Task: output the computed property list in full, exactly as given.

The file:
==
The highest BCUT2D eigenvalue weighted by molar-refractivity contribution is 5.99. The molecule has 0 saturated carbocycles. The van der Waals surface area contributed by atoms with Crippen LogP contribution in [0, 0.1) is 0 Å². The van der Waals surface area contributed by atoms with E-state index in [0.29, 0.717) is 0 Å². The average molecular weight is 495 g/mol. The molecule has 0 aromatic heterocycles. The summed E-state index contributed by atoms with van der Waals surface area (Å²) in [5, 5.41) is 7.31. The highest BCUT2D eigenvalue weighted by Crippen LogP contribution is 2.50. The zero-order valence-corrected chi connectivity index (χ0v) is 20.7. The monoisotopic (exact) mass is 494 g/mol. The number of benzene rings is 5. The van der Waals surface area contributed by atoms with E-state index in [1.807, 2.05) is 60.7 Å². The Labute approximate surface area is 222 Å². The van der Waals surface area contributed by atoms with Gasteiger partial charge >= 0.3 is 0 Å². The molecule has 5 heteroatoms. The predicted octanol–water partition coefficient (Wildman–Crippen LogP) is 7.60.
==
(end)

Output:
The highest BCUT2D eigenvalue weighted by molar-refractivity contribution is 5.99. The molecule has 0 saturated carbocycles. The van der Waals surface area contributed by atoms with Crippen LogP contribution in [0, 0.1) is 0 Å². The van der Waals surface area contributed by atoms with E-state index in [0.29, 0.717) is 0 Å². The average molecular weight is 495 g/mol. The molecule has 0 aromatic heterocycles. The summed E-state index contributed by atoms with van der Waals surface area (Å²) in [5, 5.41) is 7.31. The highest BCUT2D eigenvalue weighted by Crippen LogP contribution is 2.50. The zero-order valence-corrected chi connectivity index (χ0v) is 20.7. The monoisotopic (exact) mass is 494 g/mol. The number of benzene rings is 5. The van der Waals surface area contributed by atoms with E-state index in [1.807, 2.05) is 60.7 Å². The Labute approximate surface area is 222 Å². The van der Waals surface area contributed by atoms with Gasteiger partial charge >= 0.3 is 0 Å². The molecule has 5 heteroatoms. The predicted octanol–water partition coefficient (Wildman–Crippen LogP) is 7.60.